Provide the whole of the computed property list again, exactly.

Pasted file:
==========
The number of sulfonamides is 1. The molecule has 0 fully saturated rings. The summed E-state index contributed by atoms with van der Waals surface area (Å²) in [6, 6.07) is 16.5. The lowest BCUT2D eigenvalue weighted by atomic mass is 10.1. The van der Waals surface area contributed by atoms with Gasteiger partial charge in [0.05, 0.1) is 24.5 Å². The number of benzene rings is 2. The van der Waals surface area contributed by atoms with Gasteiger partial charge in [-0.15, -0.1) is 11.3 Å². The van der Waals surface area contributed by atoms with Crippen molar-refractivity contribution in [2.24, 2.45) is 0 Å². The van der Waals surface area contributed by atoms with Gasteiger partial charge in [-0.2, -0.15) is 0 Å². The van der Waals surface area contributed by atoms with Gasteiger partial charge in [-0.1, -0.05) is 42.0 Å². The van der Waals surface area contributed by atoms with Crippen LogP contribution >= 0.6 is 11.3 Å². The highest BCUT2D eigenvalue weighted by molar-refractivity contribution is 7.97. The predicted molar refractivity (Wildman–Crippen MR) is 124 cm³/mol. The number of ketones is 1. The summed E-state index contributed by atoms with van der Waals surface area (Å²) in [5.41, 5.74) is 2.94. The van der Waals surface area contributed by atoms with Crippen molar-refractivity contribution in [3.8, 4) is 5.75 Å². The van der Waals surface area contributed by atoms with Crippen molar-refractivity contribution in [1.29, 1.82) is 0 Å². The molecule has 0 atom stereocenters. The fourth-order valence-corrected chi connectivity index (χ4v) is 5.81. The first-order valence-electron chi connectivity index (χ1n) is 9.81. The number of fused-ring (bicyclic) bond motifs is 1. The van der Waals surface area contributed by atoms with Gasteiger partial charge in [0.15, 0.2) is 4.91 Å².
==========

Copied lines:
The number of sulfonamides is 1. The molecule has 0 fully saturated rings. The summed E-state index contributed by atoms with van der Waals surface area (Å²) in [6, 6.07) is 16.5. The lowest BCUT2D eigenvalue weighted by atomic mass is 10.1. The van der Waals surface area contributed by atoms with Gasteiger partial charge in [0.05, 0.1) is 24.5 Å². The number of benzene rings is 2. The van der Waals surface area contributed by atoms with Gasteiger partial charge in [-0.15, -0.1) is 11.3 Å². The van der Waals surface area contributed by atoms with Crippen molar-refractivity contribution in [2.24, 2.45) is 0 Å². The van der Waals surface area contributed by atoms with Gasteiger partial charge in [-0.2, -0.15) is 0 Å². The van der Waals surface area contributed by atoms with Gasteiger partial charge in [-0.1, -0.05) is 42.0 Å². The van der Waals surface area contributed by atoms with Crippen LogP contribution >= 0.6 is 11.3 Å². The highest BCUT2D eigenvalue weighted by molar-refractivity contribution is 7.97. The predicted molar refractivity (Wildman–Crippen MR) is 124 cm³/mol. The number of ketones is 1. The summed E-state index contributed by atoms with van der Waals surface area (Å²) in [5.41, 5.74) is 2.94. The van der Waals surface area contributed by atoms with Crippen molar-refractivity contribution in [3.8, 4) is 5.75 Å². The van der Waals surface area contributed by atoms with Crippen molar-refractivity contribution in [1.29, 1.82) is 0 Å². The molecule has 0 atom stereocenters. The fourth-order valence-corrected chi connectivity index (χ4v) is 5.81. The first-order valence-electron chi connectivity index (χ1n) is 9.81. The number of fused-ring (bicyclic) bond motifs is 1. The van der Waals surface area contributed by atoms with Gasteiger partial charge in [0.15, 0.2) is 4.91 Å².